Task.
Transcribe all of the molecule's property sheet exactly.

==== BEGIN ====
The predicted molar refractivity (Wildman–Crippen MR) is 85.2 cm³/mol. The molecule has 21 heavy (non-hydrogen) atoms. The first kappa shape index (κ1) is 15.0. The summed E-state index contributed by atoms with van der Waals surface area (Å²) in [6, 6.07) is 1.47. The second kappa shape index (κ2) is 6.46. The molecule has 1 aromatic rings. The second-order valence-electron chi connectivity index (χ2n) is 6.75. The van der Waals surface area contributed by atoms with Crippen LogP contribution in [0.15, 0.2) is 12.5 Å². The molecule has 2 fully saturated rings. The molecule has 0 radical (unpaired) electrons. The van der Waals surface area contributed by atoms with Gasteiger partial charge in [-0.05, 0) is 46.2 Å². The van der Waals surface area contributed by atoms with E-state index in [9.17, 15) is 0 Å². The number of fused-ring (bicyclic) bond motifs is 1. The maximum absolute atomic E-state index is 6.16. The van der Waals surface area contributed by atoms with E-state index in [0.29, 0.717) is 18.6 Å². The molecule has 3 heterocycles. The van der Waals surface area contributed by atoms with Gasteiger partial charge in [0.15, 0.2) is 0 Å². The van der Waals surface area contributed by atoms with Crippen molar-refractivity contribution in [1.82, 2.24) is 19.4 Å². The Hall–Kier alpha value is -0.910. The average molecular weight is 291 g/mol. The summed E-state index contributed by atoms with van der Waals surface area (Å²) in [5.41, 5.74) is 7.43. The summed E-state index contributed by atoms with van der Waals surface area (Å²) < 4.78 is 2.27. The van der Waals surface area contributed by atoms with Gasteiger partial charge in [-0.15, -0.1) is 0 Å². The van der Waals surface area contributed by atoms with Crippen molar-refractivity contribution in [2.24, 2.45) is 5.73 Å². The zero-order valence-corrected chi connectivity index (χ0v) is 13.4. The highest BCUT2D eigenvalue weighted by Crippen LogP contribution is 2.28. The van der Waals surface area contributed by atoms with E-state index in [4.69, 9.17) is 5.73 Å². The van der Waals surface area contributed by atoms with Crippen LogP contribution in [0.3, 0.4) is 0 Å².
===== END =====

The predicted molar refractivity (Wildman–Crippen MR) is 85.2 cm³/mol. The molecule has 21 heavy (non-hydrogen) atoms. The first kappa shape index (κ1) is 15.0. The summed E-state index contributed by atoms with van der Waals surface area (Å²) in [6, 6.07) is 1.47. The second kappa shape index (κ2) is 6.46. The molecule has 1 aromatic rings. The second-order valence-electron chi connectivity index (χ2n) is 6.75. The van der Waals surface area contributed by atoms with Crippen LogP contribution in [0.15, 0.2) is 12.5 Å². The molecule has 2 fully saturated rings. The molecule has 0 radical (unpaired) electrons. The van der Waals surface area contributed by atoms with Gasteiger partial charge in [-0.05, 0) is 46.2 Å². The van der Waals surface area contributed by atoms with E-state index in [9.17, 15) is 0 Å². The number of fused-ring (bicyclic) bond motifs is 1. The maximum absolute atomic E-state index is 6.16. The van der Waals surface area contributed by atoms with E-state index in [0.29, 0.717) is 18.6 Å². The molecule has 3 heterocycles. The van der Waals surface area contributed by atoms with Gasteiger partial charge in [0.15, 0.2) is 0 Å². The van der Waals surface area contributed by atoms with Crippen molar-refractivity contribution in [1.82, 2.24) is 19.4 Å². The Hall–Kier alpha value is -0.910. The average molecular weight is 291 g/mol. The summed E-state index contributed by atoms with van der Waals surface area (Å²) in [5.41, 5.74) is 7.43. The summed E-state index contributed by atoms with van der Waals surface area (Å²) < 4.78 is 2.27. The van der Waals surface area contributed by atoms with Gasteiger partial charge in [-0.15, -0.1) is 0 Å². The van der Waals surface area contributed by atoms with Crippen molar-refractivity contribution in [2.24, 2.45) is 5.73 Å². The zero-order valence-corrected chi connectivity index (χ0v) is 13.4. The highest BCUT2D eigenvalue weighted by Crippen LogP contribution is 2.28. The van der Waals surface area contributed by atoms with E-state index in [4.69, 9.17) is 5.73 Å². The van der Waals surface area contributed by atoms with Crippen LogP contribution in [0.3, 0.4) is 0 Å².